Braves broadcaster Joe Simpson implies Juan Soto is lying about his age

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Braves broadcaster Joe Simpson stuck his foot in his mouth last week, ranting on air about the Dodgers’ lack of professionalism because some Dodgers players, including Chase Utley, took batting practice in t-shirts and short pants. Simpson promptly apologized… in private… to a Braves official. And the matter was mostly forgotten about.

Simpson, however, couldn’t resist sticking his foot in his mouth again on Tuesday during the first game of Tuesday’s doubleheader between the Braves and Nationals. Outfielder Juan Soto was at the plate with the Nats leading 8-2. Simpson said, “[Soto] is — if he’s 19 — he has certainly got his man growth. He is big and strong.” Here’s a link to a clip of Simpson saying that.

Puberty in boys typically ends around 17-18 years old, though they can continue growing into their mid-20’s. The implication is that Soto — listed at 6’1″, 185 pounds — is too big for his age. That’s not supported by any evidence whatsoever. Even if Simpson wanted to justify that comment on air, he couldn’t have. According to CDC data, a 185-pound 19-year-old would be in about the 85th percentile for weight. A 73-inch-tall 19-year-old would be around the 90th percentile. Soto is above-average in size but is he abnormally big? That’s a no.

Soto was born in the Dominican Republic and Major League Baseball has seen some cases where foreign-born players have lied about their age. The most famous case was Danny Almonte, from the D.R., who lied about his age in order to play in the Little League World Series. Roberto Hernandez (formerly known as Fausto Carmona), Rafael Furcal, and Miguel Tejada — all from the D.R. — lied about their age as well.

However, there has been absolutely no evidence and not even a hint of suspicion that Soto is lying about his age. It is prejudice, plain and simple, to believe that just because Soto was born in the Dominican Republic, he may be lying about his age. If Soto were white, Simpson would not have been skeptical in the slightest.

Soto is having a historically great rookie season. Coming into Tuesday’s action, he was batting .310/.424/.556 with 13 home runs and 37 RBI in 278 plate appearances. He went 2-for-2 with three walks and an RBI in game one. In game two, he hit a solo home run to the opposite field off of Sean Newcomb in the first inning and is 1-for-3 on the night as of this writing.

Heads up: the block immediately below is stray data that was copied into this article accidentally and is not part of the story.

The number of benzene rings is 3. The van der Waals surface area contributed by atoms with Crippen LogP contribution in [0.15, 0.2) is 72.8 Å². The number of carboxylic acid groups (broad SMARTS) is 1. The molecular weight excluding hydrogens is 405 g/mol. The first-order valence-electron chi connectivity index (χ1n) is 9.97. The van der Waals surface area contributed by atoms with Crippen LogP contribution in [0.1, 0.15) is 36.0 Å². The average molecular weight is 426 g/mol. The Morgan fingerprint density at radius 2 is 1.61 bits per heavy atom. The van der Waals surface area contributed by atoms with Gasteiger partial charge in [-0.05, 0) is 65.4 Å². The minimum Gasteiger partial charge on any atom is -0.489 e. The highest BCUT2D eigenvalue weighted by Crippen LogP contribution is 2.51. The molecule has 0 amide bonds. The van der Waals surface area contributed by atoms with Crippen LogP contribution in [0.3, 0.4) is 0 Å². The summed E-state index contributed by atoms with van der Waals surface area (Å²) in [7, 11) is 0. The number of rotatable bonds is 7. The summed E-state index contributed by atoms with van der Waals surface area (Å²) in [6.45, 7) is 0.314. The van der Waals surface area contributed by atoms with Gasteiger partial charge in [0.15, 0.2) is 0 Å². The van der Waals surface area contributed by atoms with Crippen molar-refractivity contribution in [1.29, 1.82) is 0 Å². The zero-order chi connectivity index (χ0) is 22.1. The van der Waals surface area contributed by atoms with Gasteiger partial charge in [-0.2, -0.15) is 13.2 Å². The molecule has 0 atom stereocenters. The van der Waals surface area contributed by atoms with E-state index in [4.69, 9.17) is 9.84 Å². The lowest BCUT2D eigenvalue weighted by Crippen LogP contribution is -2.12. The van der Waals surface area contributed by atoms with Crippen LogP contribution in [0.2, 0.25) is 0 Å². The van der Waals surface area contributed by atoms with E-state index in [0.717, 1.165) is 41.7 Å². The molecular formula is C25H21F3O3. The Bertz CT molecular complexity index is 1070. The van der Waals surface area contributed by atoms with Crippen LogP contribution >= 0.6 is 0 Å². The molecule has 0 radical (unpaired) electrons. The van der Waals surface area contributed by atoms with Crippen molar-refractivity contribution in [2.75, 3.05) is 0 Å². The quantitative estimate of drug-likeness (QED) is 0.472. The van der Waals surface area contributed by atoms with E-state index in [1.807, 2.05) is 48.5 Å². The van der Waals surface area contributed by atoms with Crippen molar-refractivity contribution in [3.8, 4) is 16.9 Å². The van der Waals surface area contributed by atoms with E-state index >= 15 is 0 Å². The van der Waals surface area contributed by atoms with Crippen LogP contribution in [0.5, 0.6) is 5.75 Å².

Major League Baseball wonders why it’s having trouble attracting a younger, more diverse audience. Part of the reason why is because broadcasters like Simpson don’t make the game enjoyable to watch. Rather than lift players up, he tries to knock them down. Baseball needs more enthusiastic young, non-white (and non-male) broadcasters in the booth and fewer angry old white guys like Simpson.

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Update (10:17 PM ET): Ken Rosenthal of The Athletic reports that Nationals GM Mike Rizzo confronted Simpson about his comments between the first and second games of Tuesday’s doubleheader. Rizzo said, “I had a definite reaction. I handled it face to face, privately with him. I believe he understood my stance on his comments.”

Simpson didn’t exactly apologize, but he added some clarification during the broadcast for game two. He said, “If you were with us in Game 1, you might have heard me make a comment off the top of my head about if he’s 19. Well, he is. He’s bonafide 19. And he is a full-grown man. He is strong. And he is one heck of a player. You might well just write his name on the Rookie of the Year award right now.”

MLB crowds jump from ’21, still below pre-pandemic levels

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PHOENIX — Even with the homer heroics of sluggers like Aaron Judge and Albert Pujols, Major League Baseball wasn’t able to coax fans to ballparks at pre-pandemic levels this season, though attendance did jump substantially from the COVID-19 affected campaign in 2021.

The 30 MLB teams drew nearly 64.6 million fans for the regular season that ended Wednesday, which is up from the 45.3 million who attended games in 2021, according to baseball-reference.com. This year’s numbers are still down from the 68.5 million who attended games in 2019, which was the last season that wasn’t affected by the pandemic.

The 111-win Los Angeles Dodgers led baseball with 3.86 million fans flocking to Dodger Stadium for an average of 47,672 per contest. The Oakland Athletics – who lost 102 games, play in an aging stadium and are the constant subject of relocation rumors – finished last, drawing just 787,902 fans for an average of less than 10,000 per game.

The St. Louis Cardinals finished second, drawing 3.32 million fans. They were followed by the Yankees (3.14 million), defending World Series champion Braves (3.13 million) and Padres (2.99 million).

The Toronto Blue Jays saw the biggest jump in attendance, rising from 805,901 fans to about 2.65 million. They were followed by the Cardinals, Yankees, Mariners, Dodgers, and Mets, which all drew more than a million fans more than in 2021.

The Rangers and Reds were the only teams to draw fewer fans than in 2021.

Only the Rangers started the 2021 season at full capacity and all 30 teams weren’t at 100% until July. No fans were allowed to attend regular season games in 2020.

MLB attendance had been declining slowly for years – even before the pandemic – after hitting its high mark of 79.4 million in 2007. This year’s 64.6 million fans is the fewest in a non-COVID-19 season since the sport expanded to 30 teams in 1998.

The lost attendance has been balanced in some ways by higher viewership on the sport’s MLB.TV streaming service. Viewers watched 11.5 billion minutes of content in 2022, which was a record high and up nearly 10% from 2021.